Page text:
By Alleen Brown
By Maggie LaMaack
By CP Staff
By Jesse Marx
By Jesse Marx
By Maggie LaMaack
By Jake Rossen
Martin approached the car and Jones came up behind him. Jones leveled his gun at Bergeron and shot him in the head, point blank.
As Martin stared at Bergeron slumped dead, he knew there was no turning back.
"It just happened so fast," he says. "I knew from that point I was screwed."
AT HIS MOTHER'S apartment a short time later, Martin paced the carpeted floor, wrestling with a decision. Maybe he should skip town, go to Arizona to hide out with his stepdad. His mother, still in her pajamas, argued he should turn himself in.
His cell phone rang. Jason Jones was dead, a friend told him.
Sprinting from the grisly scene, Jones had gone one way, Martin the other. While Martin managed to get out of the area, Jones became ensnared in the police perimeter. After hiding for several hours, Jones had tried to walk past a cop holding the line. When the officer asked him to stop, Jones lunged, smashing him in the face with a huge metal bolt. The two struggled for the cop's gun, until the police officer managed to squeeze off several rounds. Jones fell and died in the street.
Martin fell apart. Between furious sobs, he repeated, "That's my brother."
Martin called his stepfather to ask what he should do. Instead of helping him skip town, his stepfather called a friend, a St. Paul police officer, and told him where Martin was. Soon the cops were calling on Martin's cell, telling him to turn himself in.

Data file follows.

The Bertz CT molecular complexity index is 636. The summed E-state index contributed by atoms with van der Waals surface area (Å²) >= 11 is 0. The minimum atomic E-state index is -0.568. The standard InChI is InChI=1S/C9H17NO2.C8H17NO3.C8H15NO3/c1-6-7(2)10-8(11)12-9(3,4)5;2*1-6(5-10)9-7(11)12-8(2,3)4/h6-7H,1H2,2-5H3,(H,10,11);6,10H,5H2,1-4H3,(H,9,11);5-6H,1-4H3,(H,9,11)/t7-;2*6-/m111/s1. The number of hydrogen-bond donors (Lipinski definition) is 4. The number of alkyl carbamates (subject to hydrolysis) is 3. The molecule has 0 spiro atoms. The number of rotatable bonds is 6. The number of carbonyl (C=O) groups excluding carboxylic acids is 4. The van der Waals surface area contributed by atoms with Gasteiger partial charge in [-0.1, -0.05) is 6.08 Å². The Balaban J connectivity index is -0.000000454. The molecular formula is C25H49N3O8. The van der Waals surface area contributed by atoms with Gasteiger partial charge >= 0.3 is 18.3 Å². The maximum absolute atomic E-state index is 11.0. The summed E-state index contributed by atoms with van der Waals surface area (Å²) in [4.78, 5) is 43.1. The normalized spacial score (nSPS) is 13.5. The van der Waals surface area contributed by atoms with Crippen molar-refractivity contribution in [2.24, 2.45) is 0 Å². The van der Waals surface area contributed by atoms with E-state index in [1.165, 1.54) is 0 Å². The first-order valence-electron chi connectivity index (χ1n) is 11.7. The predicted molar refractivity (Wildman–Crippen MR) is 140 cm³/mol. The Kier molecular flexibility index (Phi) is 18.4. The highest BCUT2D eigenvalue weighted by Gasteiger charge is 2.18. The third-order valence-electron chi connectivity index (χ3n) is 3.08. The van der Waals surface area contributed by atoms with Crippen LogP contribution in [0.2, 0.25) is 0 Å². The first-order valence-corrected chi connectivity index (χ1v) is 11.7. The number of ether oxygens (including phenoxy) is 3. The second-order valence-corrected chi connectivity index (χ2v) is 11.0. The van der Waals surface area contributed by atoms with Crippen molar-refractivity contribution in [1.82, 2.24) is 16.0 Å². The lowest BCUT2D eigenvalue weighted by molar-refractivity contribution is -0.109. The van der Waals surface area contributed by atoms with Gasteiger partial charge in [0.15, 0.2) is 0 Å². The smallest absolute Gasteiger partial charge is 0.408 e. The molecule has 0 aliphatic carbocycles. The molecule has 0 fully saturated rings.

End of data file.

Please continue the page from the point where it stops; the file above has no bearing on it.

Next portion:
Instead, Martin hugged his mother and walked out her front door, right past the squad cars that were just screeching up. A friend picked him up at Selby and Western, and drove him to an East Side apartment.
Locked inside his friend's apartment bathroom, Martin lit up a spliff. The cops, he knew, were tracking his cell phone and closing in.
"If I was going to die, I was going to die high," he says with a dry laugh.
He dragged the blade of a steak knife down his wrists until the blood ran down his hands.
His cell rang again—it was his stepfather's friend, the cop.
"He knows my family. He started talking about kids," says Martin.
Swayed by thoughts of his two young sons and his mom, Martin agreed to turn himself in.
"Some days I wish they had killed me," he says.
The case was resolved swiftly with a plea deal. Martin appeared three times, his side of the courtroom nearly empty, the other side packed.
"Put this monster away from us for as long as time will allow," one of Bergeron's nephews told the judge during sentencing.
IN HIS NEW home in Stillwater, Martin has discovered an unexpected side to his notoriety—fans.
"A couple guys thanked me," he says. "They shook my hand and said, 'Thank you.' I don't think it's nothing to be proud of."
After the interview, he stands and walks through the gate accompanied by a guard, his eyes on the floor. He'll spend the rest of his day in his cell. He's hoping for a job working in the kitchen—an attempt to rekindle that lost dream of cooking school.
Nevertheless, Martin's vision of his future is as bleak as his current surroundings.
"It's going to be hard when I get out—a cop killer," he says. "Who's going to hire somebody that killed a cop?"